Tancred doesn’t forget that and won’t let us. There is an incredible tension in it Last stop Larrimah while the unfolding of the Moriarty case balances a macabre sense of amusement with a poignant pang of loss. In this he mirrors the two wolves at war in true crime reporting, where what makes for a juicy story may be at odds with what makes for a humane story. This struggle is reflected in moments such as a clip from a real newscast where a news reporter gleefully jokes with suspect Fran about her “Paddy pies”, ending with a laugh about how people “think you chopped him!” It seems that even on the news there is room to chuckle about murder and alleged cannibalism.
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Tancred understands this, er, appetite, feeding his audience with the story’s outrageous tidbits as if dropping breadcrumbs into a dark forest. We’re so amused by these bits about aging party animals turning on each other that we might not see the horrors that lie ahead.
Last stop Larrimah doesn’t joke about murder.
Home videos show a Larrimah from not so long ago where the town came together for cricket, camaraderie and ‘a bit of a song’. In modern interviews, there is a palpable nostalgia for this idyllic era, reflected in B-roll footage of the city’s decline and its elderly inhabitants, draped in wrinkles, faded tattoos and world-weary expressions. Their fighting spirit erupts in the interviews, supported by brutal cutaways to archive footage and the aforementioned pop culture fragments, but Tancred also gives space to their pain and vulnerabilities. Far from exploitative, his documentary is enlightening, digging deeper than the brutal news reports about pies and missing persons. Tancred acknowledges their showmanship and charming eccentricities, but also that these are people who have suffered a shocking loss.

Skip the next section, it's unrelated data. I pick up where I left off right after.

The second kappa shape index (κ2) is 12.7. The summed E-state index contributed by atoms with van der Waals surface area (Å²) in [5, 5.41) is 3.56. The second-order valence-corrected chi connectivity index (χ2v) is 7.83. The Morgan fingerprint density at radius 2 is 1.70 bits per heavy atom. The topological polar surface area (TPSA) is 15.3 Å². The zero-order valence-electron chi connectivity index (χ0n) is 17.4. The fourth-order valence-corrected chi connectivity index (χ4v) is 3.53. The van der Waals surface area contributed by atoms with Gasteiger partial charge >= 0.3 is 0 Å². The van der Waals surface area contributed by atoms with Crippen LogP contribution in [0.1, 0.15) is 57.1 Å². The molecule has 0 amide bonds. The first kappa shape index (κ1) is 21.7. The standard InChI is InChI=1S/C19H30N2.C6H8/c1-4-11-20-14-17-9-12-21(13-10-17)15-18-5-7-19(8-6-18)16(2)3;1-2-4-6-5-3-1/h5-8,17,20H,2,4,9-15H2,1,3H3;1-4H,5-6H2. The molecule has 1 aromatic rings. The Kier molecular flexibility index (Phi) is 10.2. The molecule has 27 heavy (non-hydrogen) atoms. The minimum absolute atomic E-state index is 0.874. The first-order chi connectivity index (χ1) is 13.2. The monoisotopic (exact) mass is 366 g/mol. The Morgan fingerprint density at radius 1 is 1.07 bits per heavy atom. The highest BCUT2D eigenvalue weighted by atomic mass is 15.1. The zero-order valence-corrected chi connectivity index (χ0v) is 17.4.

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He doesn’t make a game of it. The public isn’t kept on a leash by an indecent series of cliff-hanging episodes, as they might be in a gaudy and boring Netflix docuseries. Instead, he expertly weaves us through this Outback town, its quirks, curses, and darkest chapter in less than two hours. In here, Last stop Larrimah also gives a fairly concrete answer to the question of what became of Paddy Moriarty. Then the Doctor steps into what could be the next chapter for those left behind, essentially asking who one of us could be after our very worst day. Are we crumbling into despair? Or is there a way to rebuild the remains of Larrimah?
In the end, documentary filmmaker Thomas Tancred does more than investigate the curious case of the missing Paddy Moriarty. Of Last stop Larrimah, he offers a complex and captivating portrait of a small town that is unique but could be anywhere. He welcomes us into the circle of a surly enchanting community, bubbling with beer, bite, bitterness and defiant gaiety. He delicately walks the line between the lurid side of true crime and its humane potential, creating a documentary that is in turn joyful, devastating and profound.
Last stop Larrimah was judged at its world premiere at SXSW. It is distributed by HBO.